If a primary government appoints a simple majority of the organization's governing board, it usually has a voting majority unless financial decisions require the approval of more than a simple majority.  The primary government's appointment authority should be substantive.   In most instances, legal provisions for appointment of an organization's officials also provide for continuing appointment authority.  However, in the absence of continuing appointment authority, the ability of a primary government to unilaterally abolish an organization also provides the basis for ongoing accountability.
 
OCGA 36-42-4 states that the governing body of the municipal corporation shall appoint two members of the first board of directors for a term of two years each, two for a term of four years each, and three for a term of six years each.  OCGA 36-42-6 indicates that the governing body of the municipal corporation may, by proper resolution adopted subsequent to its resolution activating its authority, appoint directors of the authority which the governing body of the municipal corporation is authorized to appoint.  Also, OCGA 36-42-7(b) provides that successors to the directors shall be appointed by the governing body of the municipal corporation.

CONCLUSION:

 Municipality appoints a voting majority of the authority's board.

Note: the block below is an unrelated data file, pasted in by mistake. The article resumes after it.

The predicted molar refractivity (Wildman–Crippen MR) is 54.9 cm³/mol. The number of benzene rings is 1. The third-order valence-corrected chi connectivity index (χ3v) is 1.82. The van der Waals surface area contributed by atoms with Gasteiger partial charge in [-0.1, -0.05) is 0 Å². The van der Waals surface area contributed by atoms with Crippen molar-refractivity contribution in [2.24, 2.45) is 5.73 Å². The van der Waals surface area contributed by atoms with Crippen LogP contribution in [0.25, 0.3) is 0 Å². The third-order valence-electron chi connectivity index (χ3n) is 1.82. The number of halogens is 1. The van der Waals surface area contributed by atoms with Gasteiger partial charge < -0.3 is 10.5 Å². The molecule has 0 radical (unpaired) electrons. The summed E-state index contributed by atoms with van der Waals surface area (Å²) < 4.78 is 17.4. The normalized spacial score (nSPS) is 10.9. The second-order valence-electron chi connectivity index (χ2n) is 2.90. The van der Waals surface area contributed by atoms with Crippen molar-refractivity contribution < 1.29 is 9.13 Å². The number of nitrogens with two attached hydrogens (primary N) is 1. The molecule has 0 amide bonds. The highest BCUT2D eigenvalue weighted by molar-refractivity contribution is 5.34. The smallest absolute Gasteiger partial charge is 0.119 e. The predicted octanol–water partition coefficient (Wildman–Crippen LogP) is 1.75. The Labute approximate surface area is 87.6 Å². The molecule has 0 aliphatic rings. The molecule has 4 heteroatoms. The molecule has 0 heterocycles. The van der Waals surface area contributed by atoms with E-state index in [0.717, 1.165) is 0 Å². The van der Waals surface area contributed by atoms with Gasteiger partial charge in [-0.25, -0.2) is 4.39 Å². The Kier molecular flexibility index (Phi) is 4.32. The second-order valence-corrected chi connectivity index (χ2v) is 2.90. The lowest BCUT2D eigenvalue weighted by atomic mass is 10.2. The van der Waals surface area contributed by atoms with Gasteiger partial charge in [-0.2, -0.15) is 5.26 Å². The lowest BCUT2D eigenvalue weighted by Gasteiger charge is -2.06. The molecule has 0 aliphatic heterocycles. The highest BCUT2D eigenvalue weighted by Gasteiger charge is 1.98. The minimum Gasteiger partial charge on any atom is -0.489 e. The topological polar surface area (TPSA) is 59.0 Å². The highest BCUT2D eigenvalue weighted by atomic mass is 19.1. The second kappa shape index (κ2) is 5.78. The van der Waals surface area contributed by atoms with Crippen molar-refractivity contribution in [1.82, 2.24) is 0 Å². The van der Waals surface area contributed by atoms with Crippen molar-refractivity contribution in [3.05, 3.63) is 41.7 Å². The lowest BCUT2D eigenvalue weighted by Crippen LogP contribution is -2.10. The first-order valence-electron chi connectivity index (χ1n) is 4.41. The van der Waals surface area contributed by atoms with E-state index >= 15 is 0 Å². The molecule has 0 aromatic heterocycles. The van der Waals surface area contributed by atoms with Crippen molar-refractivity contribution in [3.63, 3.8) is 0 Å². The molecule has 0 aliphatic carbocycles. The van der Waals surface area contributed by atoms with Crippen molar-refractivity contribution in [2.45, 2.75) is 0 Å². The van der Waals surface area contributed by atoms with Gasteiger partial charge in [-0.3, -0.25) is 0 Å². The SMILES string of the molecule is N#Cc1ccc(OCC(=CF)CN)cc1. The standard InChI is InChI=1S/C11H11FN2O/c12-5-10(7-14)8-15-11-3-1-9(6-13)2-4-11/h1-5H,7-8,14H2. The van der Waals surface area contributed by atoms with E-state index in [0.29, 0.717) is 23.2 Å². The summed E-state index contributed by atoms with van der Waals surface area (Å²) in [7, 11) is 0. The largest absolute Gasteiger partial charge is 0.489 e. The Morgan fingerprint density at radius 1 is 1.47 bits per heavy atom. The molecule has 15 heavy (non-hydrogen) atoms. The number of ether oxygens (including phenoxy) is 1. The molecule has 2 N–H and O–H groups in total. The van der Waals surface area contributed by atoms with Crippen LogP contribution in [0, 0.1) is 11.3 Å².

3.  Is the primary government able to impose its will on the entity?
 
A primary government has the ability to impose its will on an organization if it can significantly influence the programs, projects, activities, or level of services performed or provided by the organization.  The existence of any one of the following conditions clearly indicates that a primary government has the ability to impose its will on an organization:
a.  the ability to remove appointed members of the organization's governing board at will;
b.  the ability to modify or approve the budget of the organization
c.  the ability to modify or approve rate or fee changes affecting revenues;
d.  the ability to veto, overrule, or modify the decisions (other than those in b and c) of the organization's governing body;
e.  the ability to appoint, hire, reassign, or dismiss those persons responsible for the day-to-day operations (management) of the organization.